I was back in Chicago over Labor Day weekend, and I must say, I’ve never seen the city looking better. Lots of crowds, construction, new cool stuff like the Riverfront and Maggie Daley Park (pictured). Just today I read about another supertall that’s going to go up.
Yet the press has been dominated by stories of Chicago’s financial crisis. It’s enough to prompt the question, how can a city this booming be this broke? And that’s the topic of my latest City Journal piece. Here’s an excerpt:
With so much civic and commercial activity, Chicago seems to be going from strength to strength. Sipping wine on the Riverwalk while watching the architectural tour boats cruise by, one struggles to reconcile Chicago’s seeming vitality with headlines such as, “Five Reasons Chicago Is in Worse Shape Than Detroit.” That seems preposterous, considering Detroit’s recent bankruptcy, not to mention its largely empty, windswept streets, abandoned buildings, and mile upon mile of so-called “urban prairie.” Most cities would kill for Chicago’s level of urban growth. But despite its many advantages—including America’s second-largest central business district, several elite universities, and a major regional airport—the Windy City is a fiscal basket case.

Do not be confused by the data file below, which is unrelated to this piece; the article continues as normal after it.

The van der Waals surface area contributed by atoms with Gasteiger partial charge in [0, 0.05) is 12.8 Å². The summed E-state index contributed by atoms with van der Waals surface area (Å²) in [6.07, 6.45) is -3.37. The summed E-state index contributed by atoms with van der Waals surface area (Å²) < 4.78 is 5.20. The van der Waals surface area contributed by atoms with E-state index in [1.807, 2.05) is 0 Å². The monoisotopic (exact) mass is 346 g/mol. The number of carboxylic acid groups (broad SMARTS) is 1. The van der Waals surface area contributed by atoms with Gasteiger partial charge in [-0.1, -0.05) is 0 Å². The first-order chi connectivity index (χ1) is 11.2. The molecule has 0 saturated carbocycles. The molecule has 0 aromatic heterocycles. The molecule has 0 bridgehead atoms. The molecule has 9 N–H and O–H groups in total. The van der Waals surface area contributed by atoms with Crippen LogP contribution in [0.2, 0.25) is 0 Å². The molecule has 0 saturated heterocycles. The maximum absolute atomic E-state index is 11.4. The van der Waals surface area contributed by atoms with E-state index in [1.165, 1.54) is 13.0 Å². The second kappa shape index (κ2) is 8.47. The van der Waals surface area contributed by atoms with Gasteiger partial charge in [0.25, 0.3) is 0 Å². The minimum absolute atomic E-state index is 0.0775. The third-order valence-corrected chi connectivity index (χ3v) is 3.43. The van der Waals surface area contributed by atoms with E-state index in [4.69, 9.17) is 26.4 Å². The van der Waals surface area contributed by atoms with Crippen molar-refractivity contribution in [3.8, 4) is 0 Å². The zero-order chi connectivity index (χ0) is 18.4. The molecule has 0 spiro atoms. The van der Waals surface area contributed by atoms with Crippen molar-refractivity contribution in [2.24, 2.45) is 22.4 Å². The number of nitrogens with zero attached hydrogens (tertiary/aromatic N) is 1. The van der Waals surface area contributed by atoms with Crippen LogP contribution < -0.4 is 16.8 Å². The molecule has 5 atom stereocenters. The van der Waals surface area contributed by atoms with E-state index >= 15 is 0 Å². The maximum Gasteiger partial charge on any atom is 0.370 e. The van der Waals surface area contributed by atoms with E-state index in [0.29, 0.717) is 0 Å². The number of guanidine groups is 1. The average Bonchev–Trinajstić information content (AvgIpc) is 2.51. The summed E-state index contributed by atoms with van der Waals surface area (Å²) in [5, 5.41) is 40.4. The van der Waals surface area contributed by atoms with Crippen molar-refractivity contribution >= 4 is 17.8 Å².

Click through to read the whole thing.
from The Urbanophile